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The Osława (Czech: Oslava, German: Oslawa, Ukrainian: Ослава) is a river in South-Eastern Poland. Its name comes from the ancient west Slavic dialect word osła, meaning "stone". It begins in the Bieszczady mountains and flows through western Sanok Land. The river ultimately flows into the San near Bykowce, north of Zagórz.

Main tributaries

The main tributaries of the Osława are, from source to mouth: Osławica, Płonka and Kalniczka.


The main villages along the Osława are, from source to mouth: Balnica, Czaszyn, Duszatyn, Jawornik, Kulaszne, Maniów, Mików, Mokre, Morochów, Prełuki, Rzepedź, Smolnik, Szczawne, Tarnawa Dolna, Turzańsk, Wola Michowa, Wysoczany, Zagórz and Zasław. The Osława valley must have been an important trade route and human settlement axis as early as 9th or 10th century. The region subsequently became part of the Great Moravian state. Upon the invasion of the Hungarian tribes into the heart of the Great Moravian Empire around 899, the Lendians of the area declared their allegiance to Hungarian Empire. The region then became a site of contention between Poland, Kievan Rus and Hungary starting in at least the 9th century. This area was mentioned for the first time in 981 (by Nestor), when Volodymyr the Great of Kievan Rus took the area over on the way into Poland. In 1018 it returned to Poland, 1031 back to Rus, in 1340 Casimir III of Poland recovered it. In historical records the river was first mentioned in 1400. During 966 - 1018, 1340 - 1772 (Ruthenian Voivodeship) and during 1918 - 1939 the region was a part of Poland. While during 1772 - 1918 it belonged to Austrian empire. Before World War II, the Osława line, was designated as the wild frontier between Poles and Lemkos.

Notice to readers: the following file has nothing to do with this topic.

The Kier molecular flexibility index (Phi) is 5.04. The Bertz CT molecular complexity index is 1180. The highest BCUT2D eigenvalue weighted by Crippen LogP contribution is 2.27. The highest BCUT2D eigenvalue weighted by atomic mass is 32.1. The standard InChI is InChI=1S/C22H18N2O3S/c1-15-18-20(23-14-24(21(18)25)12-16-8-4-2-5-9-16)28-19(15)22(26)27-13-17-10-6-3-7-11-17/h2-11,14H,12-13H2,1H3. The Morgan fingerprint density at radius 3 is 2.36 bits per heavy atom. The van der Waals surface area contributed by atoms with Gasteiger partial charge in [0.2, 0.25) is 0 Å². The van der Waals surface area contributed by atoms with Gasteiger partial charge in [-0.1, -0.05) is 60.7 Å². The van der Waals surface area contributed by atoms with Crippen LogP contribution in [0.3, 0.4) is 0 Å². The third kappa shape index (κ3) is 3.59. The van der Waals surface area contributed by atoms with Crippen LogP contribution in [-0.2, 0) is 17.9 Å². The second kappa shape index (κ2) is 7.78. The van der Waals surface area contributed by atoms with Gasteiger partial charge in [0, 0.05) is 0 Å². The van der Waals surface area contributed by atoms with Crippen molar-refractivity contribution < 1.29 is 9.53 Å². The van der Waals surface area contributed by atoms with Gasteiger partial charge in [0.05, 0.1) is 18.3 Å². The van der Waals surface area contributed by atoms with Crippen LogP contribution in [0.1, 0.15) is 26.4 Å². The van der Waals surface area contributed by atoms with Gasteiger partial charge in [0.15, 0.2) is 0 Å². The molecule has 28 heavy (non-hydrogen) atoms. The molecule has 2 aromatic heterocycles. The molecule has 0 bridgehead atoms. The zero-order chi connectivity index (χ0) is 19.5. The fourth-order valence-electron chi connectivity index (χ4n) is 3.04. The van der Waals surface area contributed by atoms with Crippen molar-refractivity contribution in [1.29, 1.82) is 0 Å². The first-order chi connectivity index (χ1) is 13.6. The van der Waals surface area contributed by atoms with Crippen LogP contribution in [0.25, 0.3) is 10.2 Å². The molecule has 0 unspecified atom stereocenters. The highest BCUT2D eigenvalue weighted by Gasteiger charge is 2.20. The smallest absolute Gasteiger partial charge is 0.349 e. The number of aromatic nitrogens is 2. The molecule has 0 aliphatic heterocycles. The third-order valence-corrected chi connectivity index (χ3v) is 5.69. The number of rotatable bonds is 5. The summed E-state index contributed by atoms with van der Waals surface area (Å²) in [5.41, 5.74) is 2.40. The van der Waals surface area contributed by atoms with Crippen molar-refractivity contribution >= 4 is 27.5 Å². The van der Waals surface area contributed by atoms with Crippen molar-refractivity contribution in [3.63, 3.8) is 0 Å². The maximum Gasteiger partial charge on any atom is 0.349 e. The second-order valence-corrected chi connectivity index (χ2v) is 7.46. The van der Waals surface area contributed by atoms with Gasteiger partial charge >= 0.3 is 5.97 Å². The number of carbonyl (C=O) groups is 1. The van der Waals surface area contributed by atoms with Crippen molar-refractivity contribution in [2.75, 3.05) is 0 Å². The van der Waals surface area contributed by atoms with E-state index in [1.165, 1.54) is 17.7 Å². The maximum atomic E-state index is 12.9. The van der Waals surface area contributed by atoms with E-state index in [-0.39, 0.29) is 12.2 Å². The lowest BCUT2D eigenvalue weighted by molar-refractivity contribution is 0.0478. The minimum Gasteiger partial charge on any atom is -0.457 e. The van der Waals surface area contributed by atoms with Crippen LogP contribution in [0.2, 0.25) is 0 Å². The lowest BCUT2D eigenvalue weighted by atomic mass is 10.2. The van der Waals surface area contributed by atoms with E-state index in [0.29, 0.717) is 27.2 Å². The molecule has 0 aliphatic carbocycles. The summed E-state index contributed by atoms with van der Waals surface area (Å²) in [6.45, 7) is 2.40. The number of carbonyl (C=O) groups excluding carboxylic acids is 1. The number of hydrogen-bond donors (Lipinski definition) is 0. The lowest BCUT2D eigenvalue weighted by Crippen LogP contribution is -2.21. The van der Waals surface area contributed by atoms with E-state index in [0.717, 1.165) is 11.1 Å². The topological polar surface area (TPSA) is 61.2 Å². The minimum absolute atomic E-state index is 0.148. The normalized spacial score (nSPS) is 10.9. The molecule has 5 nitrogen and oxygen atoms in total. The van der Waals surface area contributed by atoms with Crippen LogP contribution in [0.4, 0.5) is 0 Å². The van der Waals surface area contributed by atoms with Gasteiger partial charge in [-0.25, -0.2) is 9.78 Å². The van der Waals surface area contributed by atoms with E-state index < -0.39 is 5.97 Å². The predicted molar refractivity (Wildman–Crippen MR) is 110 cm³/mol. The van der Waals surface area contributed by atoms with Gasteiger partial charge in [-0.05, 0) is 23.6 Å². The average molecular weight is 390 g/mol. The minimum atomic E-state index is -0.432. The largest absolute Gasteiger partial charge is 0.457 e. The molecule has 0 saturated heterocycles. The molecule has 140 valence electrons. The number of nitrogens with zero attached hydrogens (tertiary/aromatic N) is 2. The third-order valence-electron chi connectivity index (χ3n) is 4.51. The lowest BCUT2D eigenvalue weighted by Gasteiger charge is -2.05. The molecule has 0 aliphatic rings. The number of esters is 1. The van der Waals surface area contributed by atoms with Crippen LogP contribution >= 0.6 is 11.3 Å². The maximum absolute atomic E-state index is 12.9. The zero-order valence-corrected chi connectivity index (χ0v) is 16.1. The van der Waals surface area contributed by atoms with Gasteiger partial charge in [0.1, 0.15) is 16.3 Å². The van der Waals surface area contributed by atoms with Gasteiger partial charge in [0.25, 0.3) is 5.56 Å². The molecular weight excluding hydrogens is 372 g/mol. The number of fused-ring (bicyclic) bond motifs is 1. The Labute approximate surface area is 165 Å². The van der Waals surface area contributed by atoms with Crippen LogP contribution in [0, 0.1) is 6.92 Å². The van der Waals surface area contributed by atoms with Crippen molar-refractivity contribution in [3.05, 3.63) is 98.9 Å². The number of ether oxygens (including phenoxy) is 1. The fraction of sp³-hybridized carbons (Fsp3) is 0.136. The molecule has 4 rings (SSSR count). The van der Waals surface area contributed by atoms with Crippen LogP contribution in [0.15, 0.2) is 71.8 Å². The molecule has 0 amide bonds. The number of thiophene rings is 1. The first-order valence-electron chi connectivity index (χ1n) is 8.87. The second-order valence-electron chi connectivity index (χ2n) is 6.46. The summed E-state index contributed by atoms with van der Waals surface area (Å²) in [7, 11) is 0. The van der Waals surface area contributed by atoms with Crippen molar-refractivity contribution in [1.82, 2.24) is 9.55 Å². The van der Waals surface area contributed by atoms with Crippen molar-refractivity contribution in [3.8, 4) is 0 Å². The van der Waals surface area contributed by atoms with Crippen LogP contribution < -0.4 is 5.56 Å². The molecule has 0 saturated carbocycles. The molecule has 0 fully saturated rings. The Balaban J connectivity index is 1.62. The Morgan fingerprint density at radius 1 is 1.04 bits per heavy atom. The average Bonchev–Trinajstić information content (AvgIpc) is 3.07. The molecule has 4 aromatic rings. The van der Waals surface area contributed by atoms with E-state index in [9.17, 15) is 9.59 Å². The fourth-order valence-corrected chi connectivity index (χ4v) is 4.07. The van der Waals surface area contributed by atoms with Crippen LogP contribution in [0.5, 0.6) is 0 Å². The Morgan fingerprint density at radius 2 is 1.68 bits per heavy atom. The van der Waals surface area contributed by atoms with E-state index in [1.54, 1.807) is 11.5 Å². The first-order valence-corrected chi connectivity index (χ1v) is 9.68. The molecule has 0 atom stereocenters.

Prof. Adam Fastnacht. Slownik Historyczno-Geograficzny Ziemi Sanockiej w Średniowieczu (Historic-Geographic Dictionary of the Sanok District in the Middle Ages), Kraków, 2002, ISBN 83-88385-14-3.
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